June 30, 2015
The Silent Housing Crisis
The J. Ronald Terwilliger Foundation for Housing America’s Families, a new entity, has issued its first white paper on the Silent Housing Crisis: A Snapshot of Current and Future Conditions. The paper covers some of the same ground as another recent Urban Institute report that I had recently blogged about (and, indeed, it is informed by the work of those UI researchers, as can be seen in the endnotes), but it raises some interesting issues of its own.
The white paper opens with a quotation from President Truman’s Statement upon signing the Housing Act of 1949, which
establishes as a national objective the achievement as soon as feasible of a decent home and a suitable living environment for every American family, and sets forth the policies to be followed in advancing toward that goal. These policies are thoroughly consistent with American ideals and traditions. They recognize and preserve local responsibility, and the primary role of private enterprise, in meeting the Nation’s housing needs. But they also recognize clearly the necessity for appropriate Federal aid to supplement the resources of communities and private enterprise. (3)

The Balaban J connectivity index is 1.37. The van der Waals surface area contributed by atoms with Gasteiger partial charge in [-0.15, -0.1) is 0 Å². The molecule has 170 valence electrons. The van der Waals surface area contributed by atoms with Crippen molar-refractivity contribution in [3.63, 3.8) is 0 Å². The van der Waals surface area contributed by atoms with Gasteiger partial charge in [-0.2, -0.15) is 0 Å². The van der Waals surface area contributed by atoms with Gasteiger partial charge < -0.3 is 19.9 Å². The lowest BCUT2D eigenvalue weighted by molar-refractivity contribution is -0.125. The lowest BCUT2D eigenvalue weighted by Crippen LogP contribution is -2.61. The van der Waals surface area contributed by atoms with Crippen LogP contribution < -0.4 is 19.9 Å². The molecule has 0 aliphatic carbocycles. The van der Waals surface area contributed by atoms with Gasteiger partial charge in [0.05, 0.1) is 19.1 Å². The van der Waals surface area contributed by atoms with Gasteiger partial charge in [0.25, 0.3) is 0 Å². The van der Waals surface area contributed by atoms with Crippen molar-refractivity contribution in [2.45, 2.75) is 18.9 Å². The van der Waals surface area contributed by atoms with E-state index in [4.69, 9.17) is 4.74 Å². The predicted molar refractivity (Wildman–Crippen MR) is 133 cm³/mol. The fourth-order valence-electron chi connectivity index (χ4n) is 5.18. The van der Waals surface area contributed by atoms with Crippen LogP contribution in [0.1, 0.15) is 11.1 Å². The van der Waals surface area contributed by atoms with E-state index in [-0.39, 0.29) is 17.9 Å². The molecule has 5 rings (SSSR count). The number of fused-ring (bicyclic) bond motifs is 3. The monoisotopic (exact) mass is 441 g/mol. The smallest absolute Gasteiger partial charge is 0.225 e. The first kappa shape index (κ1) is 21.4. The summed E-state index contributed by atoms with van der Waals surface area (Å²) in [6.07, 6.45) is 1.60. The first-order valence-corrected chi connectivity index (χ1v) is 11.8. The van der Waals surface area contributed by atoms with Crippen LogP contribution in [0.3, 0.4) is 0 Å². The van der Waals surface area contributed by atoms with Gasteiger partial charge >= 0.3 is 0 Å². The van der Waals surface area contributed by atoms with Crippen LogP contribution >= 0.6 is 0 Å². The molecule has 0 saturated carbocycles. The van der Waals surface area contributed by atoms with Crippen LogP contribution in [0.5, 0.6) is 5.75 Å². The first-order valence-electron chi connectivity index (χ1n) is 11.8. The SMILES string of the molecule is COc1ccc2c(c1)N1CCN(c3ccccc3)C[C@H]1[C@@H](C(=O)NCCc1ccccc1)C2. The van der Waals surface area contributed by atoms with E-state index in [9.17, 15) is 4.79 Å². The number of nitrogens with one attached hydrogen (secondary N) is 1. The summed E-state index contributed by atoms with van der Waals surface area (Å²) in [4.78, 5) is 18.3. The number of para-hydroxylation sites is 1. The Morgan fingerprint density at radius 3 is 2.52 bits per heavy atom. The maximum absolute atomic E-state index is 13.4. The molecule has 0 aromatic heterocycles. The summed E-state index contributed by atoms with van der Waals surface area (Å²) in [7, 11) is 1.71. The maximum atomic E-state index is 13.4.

The white paper argues that the United States
is unprepared for the tremendous challenges that a rapidly expanding renter population will pose to the already strained housing system. Absent a comprehensive and sustained policy response, it is likely that rental cost burdens will only grow in intensity and scope, undermining the stability and dampening the hopes of millions of American families. These conditions, in turn, will exacerbate income inequality, diminish the prospects of social mobility for countless individuals, make us less competitive in the global marketplace, and ultimately hinder America’s economic growth. (6)
While the white paper has a lot to offer in diagnosing problems in the American housing sector, I was surprised to find that it failed to discuss the role of restrictive zoning in increasing the cost of housing, particularly in the vibrant communities that are the main engines of job creation. Any serious effort to address the lack of decent and affordable housing has to tackle the problem of restrictive zoning.
The Terwilliger Foundation was founded in 2014 and “seeks to recalibrate federal housing policy so that it more effectively addresses our nation’s critical affordable housing challenges and meets the housing needs of future generations. The Foundation will offer a set of practical suggestions for tax, spending, and mortgage finance reform that is responsive to the ongoing crisis in housing and the profound demographic changes now transforming America. ” (2) It is good to have another voice in the mix on these important issues. The foundation’s namesake is the Chairman of Terwilliger Pappas Multifamily Properties and is the Chairman Emeritus of Trammell Crow Residential Company, the largest multifamily developer in the U.S. for many years.| Permalink